Arkdale History, Family Crest & Coats of Arms

Early Origins of the Arkdale family

The surname Arkdale was first found in Norfolk where they held a family seat as Lords of the Manor. After the Battle of Hastings in 1066, William, Duke of Normandy, having prevailed over King Harold, granted most of Britain to his many victorious Barons. It was not uncommon to find a Baron, or a Bishop, with 60 or more Lordships scattered throughout the country. These he gave to his sons, nephews and other junior lines of his family and they became known as under-tenants. They adopted the Norman system of surnames which identified the under-tenant with his holdings so as to distinguish him from the senior stem of the family. After many rebellious wars between his Barons, Duke William, commissioned a census of all England to determine in 1086, settling once and for all, who held which land. He called the census the Domesday Book, [1] indicating that those holders registered would hold the land until the end of time. Hence, conjecturally, the surname is descended from the tenant of the lands of Norton Subcourse, which was held principally by Jocelyn of Norwich, a Norman freeman of the King, who was recorded in the Domesday Book census of 1086. Succeeded were the Archdales of Norton Hall.

Early History of the Arkdale family

This web page shows only a small excerpt of our Arkdale research. Another 148 words (11 lines of text) covering the years 1000, 1610, 1000, 1635, 1810, 1642, 1717, 1695, 1696, 1172, 1610, 1614, 1641, 1689, 1700 and 1928 are included under the topic Early Arkdale History in all our PDF Extended History products and printed products wherever possible.

Arkdale Spelling Variations

Norman surnames are characterized by a multitude of spelling variations. The frequent changes in surnames are largely due to the fact that the Old and Middle English languages lacked definite spelling rules. The introduction of Norman French to England, as well as the official court languages of Latin and French, also had pronounced influences on the spelling of surnames. Since medieval scribes and church officials recorded names as they sounded, rather than adhering to any specific spelling rules, it was common to find the same individual referred to with different spellings. The name has been spelled Archdale, Archdall, Archdell, Arkdale, Arkdell and others.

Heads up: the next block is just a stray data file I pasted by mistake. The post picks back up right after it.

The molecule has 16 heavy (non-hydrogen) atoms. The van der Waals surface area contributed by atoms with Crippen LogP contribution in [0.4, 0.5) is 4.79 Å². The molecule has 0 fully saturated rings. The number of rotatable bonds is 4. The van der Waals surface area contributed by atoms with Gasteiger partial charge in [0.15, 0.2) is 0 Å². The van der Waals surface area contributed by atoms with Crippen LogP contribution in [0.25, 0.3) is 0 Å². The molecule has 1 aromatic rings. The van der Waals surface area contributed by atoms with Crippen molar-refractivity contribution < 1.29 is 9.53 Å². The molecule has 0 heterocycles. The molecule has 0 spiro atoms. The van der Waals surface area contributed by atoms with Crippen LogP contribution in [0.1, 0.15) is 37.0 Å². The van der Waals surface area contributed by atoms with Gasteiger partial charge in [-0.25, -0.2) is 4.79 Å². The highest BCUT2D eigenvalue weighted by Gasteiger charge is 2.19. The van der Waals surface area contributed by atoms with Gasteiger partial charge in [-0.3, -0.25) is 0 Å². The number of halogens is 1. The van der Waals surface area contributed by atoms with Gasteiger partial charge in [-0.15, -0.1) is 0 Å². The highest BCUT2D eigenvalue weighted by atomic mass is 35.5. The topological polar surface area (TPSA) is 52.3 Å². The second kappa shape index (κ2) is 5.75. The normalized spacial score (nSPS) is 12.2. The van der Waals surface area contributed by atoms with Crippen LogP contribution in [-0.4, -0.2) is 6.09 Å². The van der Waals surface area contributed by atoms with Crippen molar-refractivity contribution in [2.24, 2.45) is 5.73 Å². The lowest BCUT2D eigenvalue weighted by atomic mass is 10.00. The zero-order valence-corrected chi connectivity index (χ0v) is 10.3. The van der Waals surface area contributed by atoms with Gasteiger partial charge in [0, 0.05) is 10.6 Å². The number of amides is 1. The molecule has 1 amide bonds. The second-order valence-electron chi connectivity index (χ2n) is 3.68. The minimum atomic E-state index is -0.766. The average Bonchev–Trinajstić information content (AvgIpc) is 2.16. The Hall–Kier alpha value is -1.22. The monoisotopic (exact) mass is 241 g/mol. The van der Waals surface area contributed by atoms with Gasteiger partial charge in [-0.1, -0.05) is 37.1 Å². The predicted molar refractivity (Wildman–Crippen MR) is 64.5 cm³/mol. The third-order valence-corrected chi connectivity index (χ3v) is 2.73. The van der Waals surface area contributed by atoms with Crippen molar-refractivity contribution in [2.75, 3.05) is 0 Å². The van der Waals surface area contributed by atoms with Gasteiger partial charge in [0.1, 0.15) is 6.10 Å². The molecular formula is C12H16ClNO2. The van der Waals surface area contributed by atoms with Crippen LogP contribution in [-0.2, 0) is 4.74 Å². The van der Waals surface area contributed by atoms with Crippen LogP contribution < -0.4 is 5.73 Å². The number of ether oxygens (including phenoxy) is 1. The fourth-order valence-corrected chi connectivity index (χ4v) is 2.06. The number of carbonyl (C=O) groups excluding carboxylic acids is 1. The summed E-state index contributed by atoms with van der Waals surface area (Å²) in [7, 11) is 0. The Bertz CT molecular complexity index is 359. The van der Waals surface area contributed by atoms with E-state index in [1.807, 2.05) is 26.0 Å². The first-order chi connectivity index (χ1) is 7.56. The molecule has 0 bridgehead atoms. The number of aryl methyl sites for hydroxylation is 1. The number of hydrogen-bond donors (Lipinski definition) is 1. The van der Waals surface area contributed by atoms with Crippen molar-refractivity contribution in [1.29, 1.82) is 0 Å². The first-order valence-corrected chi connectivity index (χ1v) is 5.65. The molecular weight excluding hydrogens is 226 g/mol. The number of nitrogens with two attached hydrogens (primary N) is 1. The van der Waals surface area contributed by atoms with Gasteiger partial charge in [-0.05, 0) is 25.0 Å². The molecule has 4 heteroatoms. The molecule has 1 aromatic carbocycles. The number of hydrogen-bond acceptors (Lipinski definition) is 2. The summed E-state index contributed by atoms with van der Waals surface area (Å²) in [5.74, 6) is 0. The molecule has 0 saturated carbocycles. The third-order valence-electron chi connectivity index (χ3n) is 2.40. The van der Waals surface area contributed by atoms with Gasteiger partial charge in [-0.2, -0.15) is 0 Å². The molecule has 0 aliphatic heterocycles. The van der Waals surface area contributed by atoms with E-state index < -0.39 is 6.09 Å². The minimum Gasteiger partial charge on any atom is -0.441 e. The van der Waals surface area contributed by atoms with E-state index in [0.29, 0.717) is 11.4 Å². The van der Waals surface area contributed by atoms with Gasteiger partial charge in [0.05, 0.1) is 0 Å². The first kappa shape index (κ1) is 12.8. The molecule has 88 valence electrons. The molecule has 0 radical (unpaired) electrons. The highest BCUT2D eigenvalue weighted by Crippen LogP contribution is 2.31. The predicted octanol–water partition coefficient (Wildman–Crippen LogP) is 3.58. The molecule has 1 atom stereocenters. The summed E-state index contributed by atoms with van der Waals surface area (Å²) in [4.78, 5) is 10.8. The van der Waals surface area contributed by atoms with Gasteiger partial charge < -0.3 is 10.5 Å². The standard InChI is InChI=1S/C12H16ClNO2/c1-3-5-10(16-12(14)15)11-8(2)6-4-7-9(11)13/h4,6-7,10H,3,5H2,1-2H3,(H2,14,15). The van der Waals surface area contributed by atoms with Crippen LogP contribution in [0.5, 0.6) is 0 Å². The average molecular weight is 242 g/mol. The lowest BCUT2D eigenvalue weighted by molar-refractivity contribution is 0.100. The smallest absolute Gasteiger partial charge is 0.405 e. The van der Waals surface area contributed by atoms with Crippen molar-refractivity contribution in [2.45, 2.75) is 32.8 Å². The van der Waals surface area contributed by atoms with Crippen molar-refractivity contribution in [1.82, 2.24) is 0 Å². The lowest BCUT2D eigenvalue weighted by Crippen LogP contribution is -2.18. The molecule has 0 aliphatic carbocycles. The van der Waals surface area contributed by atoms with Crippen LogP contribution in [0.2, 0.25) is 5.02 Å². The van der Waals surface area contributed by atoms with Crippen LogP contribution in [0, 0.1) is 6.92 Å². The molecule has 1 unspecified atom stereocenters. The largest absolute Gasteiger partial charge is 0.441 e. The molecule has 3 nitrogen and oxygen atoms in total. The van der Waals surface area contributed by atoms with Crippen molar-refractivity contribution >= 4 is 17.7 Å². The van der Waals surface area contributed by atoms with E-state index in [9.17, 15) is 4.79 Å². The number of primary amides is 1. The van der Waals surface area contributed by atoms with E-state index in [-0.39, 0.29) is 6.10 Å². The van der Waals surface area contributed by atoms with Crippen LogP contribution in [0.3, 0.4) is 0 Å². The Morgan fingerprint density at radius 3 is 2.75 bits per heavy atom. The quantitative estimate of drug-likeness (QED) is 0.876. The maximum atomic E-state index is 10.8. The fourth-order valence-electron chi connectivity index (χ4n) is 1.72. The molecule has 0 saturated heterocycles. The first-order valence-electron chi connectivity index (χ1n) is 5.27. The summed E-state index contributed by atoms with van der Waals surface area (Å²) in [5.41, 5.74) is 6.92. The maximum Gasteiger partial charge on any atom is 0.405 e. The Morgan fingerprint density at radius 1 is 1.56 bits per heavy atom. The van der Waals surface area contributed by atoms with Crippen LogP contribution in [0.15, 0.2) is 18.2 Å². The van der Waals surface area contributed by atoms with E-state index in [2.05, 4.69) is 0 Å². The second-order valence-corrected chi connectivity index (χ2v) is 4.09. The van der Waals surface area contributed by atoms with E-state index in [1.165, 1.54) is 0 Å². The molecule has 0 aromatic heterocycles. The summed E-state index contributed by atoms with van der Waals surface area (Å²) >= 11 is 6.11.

Early Notables of the Arkdale family (pre 1700)

Another 30 words (2 lines of text) are included under the topic Early Arkdale Notables in all our PDF Extended History products and printed products wherever possible.

Ireland Migration of the Arkdale family to Ireland

Some of the Arkdale family moved to Ireland, but this topic is not covered in this excerpt.
Another 163 words (12 lines of text) about their life in Ireland is included in all our PDF Extended History products and printed products wherever possible.

Migration of the Arkdale family

Many English families emigrated to North American colonies in order to escape the political chaos in Britain at this time. Unfortunately, many English families made the trip to the New World under extremely harsh conditions. Overcrowding on the ships caused the majority of the immigrants to arrive diseased, famished, and destitute from the long journey across the stormy Atlantic. Despite these hardships, many of the families prospered and went on to make invaluable contributions to the development of the cultures of the United States and Canada. Early North American immigration records have revealed a number of people bearing the name Arkdale or a variant listed above: Ann Archdale, who settled in Carolina in 1682; Bryan Archdale, who arrived in Canada in 1827; Jela A. Archdale, who settled in Montana in 1887-1900; Thomas Archdale, who arrived in South Carolina in 1670-1683.



The Arkdale Motto +

The motto was originally a war cry or slogan. Mottoes first began to be shown with arms in the 14th and 15th centuries, but were not in general use until the 17th century. Thus the oldest coats of arms generally do not include a motto. Mottoes seldom form part of the grant of arms: Under most heraldic authorities, a motto is an optional component of the coat of arms, and can be added to or changed at will; many families have chosen not to display a motto.

Motto: Data fata secutus
Motto Translation: Following my destiny.


  1. ^ Williams, Dr Ann. And G.H. Martin, Eds., Domesday Book A Complete Translation. London: Penguin, 1992. Print. (ISBN 0-141-00523-8)


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